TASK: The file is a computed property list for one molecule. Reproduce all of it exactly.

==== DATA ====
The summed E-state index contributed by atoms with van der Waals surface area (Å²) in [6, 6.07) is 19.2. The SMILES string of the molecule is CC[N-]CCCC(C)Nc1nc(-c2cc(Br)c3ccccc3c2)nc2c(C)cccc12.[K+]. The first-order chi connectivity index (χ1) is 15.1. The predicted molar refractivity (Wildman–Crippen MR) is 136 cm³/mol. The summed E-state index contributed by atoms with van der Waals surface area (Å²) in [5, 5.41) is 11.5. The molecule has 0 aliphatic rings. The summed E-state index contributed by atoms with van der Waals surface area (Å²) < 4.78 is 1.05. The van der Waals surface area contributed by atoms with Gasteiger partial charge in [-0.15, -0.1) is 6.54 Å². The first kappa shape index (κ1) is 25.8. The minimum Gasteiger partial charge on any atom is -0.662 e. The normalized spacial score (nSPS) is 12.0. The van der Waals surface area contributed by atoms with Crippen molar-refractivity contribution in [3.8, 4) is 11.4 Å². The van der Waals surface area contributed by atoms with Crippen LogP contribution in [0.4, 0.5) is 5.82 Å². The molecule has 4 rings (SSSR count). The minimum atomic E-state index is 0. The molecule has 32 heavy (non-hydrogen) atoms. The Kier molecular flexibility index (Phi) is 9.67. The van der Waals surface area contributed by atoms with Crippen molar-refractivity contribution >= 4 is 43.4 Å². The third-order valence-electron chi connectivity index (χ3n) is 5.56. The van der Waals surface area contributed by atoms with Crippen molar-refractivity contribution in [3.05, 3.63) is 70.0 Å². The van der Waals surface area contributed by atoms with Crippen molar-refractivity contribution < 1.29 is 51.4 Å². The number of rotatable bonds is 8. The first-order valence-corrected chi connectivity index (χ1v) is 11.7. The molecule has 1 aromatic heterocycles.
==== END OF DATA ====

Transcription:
The summed E-state index contributed by atoms with van der Waals surface area (Å²) in [6, 6.07) is 19.2. The SMILES string of the molecule is CC[N-]CCCC(C)Nc1nc(-c2cc(Br)c3ccccc3c2)nc2c(C)cccc12.[K+]. The first-order chi connectivity index (χ1) is 15.1. The predicted molar refractivity (Wildman–Crippen MR) is 136 cm³/mol. The summed E-state index contributed by atoms with van der Waals surface area (Å²) in [5, 5.41) is 11.5. The molecule has 0 aliphatic rings. The summed E-state index contributed by atoms with van der Waals surface area (Å²) < 4.78 is 1.05. The van der Waals surface area contributed by atoms with Gasteiger partial charge in [-0.15, -0.1) is 6.54 Å². The first kappa shape index (κ1) is 25.8. The minimum Gasteiger partial charge on any atom is -0.662 e. The normalized spacial score (nSPS) is 12.0. The van der Waals surface area contributed by atoms with Crippen molar-refractivity contribution in [3.8, 4) is 11.4 Å². The van der Waals surface area contributed by atoms with Crippen LogP contribution in [0.4, 0.5) is 5.82 Å². The molecule has 4 rings (SSSR count). The minimum atomic E-state index is 0. The molecule has 32 heavy (non-hydrogen) atoms. The Kier molecular flexibility index (Phi) is 9.67. The van der Waals surface area contributed by atoms with Crippen molar-refractivity contribution >= 4 is 43.4 Å². The third-order valence-electron chi connectivity index (χ3n) is 5.56. The van der Waals surface area contributed by atoms with Crippen molar-refractivity contribution in [3.05, 3.63) is 70.0 Å². The van der Waals surface area contributed by atoms with Crippen molar-refractivity contribution < 1.29 is 51.4 Å². The number of rotatable bonds is 8. The first-order valence-corrected chi connectivity index (χ1v) is 11.7. The molecule has 1 aromatic heterocycles.